If I was attempting to replicate a knight at tournament during that period then yes, I'd want something like that on my helmet. If I wanted to walk around the ren faire and look 21st century "cool" then no, probably not.

Recently while trying to recreate some period clothing I had more than one discussion of this nature with friends.

"No you shouldn't use that."

"But I like the way it looks."

"But it isn't correct, this one is."

"But that's ugly."

"Maybe today but not a thousand years ago."

Needless to say I wasn't always succesfull. But like I said: If I was after a true replication I'd have no choice but to go that way. On the other hand I'm not about to make a Wal-Mart run with that on my head.


Sure but given the choice of having a helm with that crest affixed or having that helm without which would you want? Either one would be period appropriate I would think so let's take period accuracy out of the equation. Or if you feel that the crest is indespensable for the well dressed knight at tournament would you want that crest rather then some other that you have seen in period illustration? I've seen others in such illustrations that didn't make me grin for example. Either way I realize its simply a matter of personal preference I simply find it interesting that in general personal preferences have changed so very much.

It's odd that I would find myself the minimalist on this one since I'm often encouraging customers to move beyond their penchant for basic colors in their scabbard choices. Our ancestors did after all dress in a manner that I suspect we would find tacky even garish today.

On a historical level I wonder if this decoration would resemble civilian headgear that might have been worn by the upper crust ?


You know Jean I wondered the exact same thing. It sure looks like you could pick that thing up and put it by itself and have an interesting piece of head gear. We know historically that contemporary civilian dress did have an effect on armor design, certainly it can be seen in the sabotons (hope I got that word right) or "shoes" on german suits of armor for instance.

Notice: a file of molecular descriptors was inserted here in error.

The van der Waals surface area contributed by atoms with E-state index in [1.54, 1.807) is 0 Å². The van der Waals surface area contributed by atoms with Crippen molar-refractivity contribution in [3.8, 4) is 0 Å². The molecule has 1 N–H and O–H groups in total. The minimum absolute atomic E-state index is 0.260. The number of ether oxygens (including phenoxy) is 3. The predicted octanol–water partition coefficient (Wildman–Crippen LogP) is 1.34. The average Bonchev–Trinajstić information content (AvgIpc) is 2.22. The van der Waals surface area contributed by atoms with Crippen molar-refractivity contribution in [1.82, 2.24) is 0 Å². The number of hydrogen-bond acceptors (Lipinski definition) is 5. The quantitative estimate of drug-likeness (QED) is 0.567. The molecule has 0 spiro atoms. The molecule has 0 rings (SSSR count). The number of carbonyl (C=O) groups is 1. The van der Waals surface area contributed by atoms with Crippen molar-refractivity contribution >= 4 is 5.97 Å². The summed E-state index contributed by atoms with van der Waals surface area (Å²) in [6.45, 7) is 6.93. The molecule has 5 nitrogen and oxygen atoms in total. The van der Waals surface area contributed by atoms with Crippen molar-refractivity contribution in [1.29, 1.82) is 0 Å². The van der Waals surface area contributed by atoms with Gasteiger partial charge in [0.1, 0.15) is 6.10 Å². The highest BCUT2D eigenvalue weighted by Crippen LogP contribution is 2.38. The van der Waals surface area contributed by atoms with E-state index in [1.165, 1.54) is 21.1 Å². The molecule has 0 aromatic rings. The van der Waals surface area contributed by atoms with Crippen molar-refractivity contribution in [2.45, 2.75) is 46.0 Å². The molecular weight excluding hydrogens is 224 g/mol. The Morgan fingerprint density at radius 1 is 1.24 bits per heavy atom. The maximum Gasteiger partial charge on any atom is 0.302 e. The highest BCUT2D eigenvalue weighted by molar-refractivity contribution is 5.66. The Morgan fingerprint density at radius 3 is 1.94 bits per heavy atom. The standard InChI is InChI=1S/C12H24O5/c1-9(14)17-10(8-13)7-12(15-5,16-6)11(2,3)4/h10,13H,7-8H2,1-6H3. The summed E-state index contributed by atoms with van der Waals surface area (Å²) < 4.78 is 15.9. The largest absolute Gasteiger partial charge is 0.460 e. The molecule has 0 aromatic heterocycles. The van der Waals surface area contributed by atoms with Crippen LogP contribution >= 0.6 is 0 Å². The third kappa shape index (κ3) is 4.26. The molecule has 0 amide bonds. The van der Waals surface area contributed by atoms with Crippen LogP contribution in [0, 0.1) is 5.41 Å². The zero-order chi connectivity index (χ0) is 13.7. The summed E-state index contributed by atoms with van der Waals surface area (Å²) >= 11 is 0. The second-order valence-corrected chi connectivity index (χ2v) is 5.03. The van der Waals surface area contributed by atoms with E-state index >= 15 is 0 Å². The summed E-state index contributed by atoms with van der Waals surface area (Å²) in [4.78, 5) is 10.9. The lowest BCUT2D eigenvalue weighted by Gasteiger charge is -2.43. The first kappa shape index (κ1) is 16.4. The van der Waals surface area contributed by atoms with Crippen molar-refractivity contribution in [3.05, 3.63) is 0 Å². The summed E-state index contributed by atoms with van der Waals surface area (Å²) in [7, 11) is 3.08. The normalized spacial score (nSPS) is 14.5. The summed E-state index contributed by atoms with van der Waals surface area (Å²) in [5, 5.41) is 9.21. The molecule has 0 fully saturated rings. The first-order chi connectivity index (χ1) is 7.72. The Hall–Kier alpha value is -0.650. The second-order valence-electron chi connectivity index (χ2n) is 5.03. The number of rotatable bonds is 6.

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Joe Yurgil





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PostPosted: Wed 02 Nov, 2005 1:49 pm    Post subject:         Reply with quote

I guess it's like Patrick said: If one is a big fan of the Black Prince this would be pretty cool. It is pretty cool anyway, from a historical perspective on fashion and what not. Granted, it does indeed look silly by our standards as you have all said. Back in the day though it would have been quite a site since most people didn't own armor like that and only a king could afford to have something fancy like that.

There was another thread i was just reading a bit ago about this (i forget which one though). This instantly makes the nobles identifiable since there were not photographs to go from.

So who would want a helm with the fancy schmancy top? Someone interested in historical accuracy and either the Black Prince or other noble types.

edit: 100th post! yay! Happy

Sj, ar s ek fur minn.
Sj, ar s ek mur mina ok systur mina ok brur minn.
Sj, ar s ek allan minn frndgar.
Sj, kalla eim tl min.
Bija mr at taka minn sta hj eim slum Valhallar, ar drengiligr menn munu lifa allan aldr.
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Chad Arnow
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PostPosted: Wed 02 Nov, 2005 2:29 pm    Post subject:         Reply with quote

I dream of owning a crested great helm. The more ostentatious and ridiculous, the better. I also personally believe these were worn in battle, not just at the tourney/joust. There's pictorial evidence for use of crested helms in battle.

I love them. I wish there were more on the market. They are fantastic examples of the lengths people went to to say "Look at me! I have money! More money than you do!" One could theorize that an ostentatious crest signaled that you were important enough that it would be wiser and more fiscally to your benefit to capture and ransom you rather than kill you.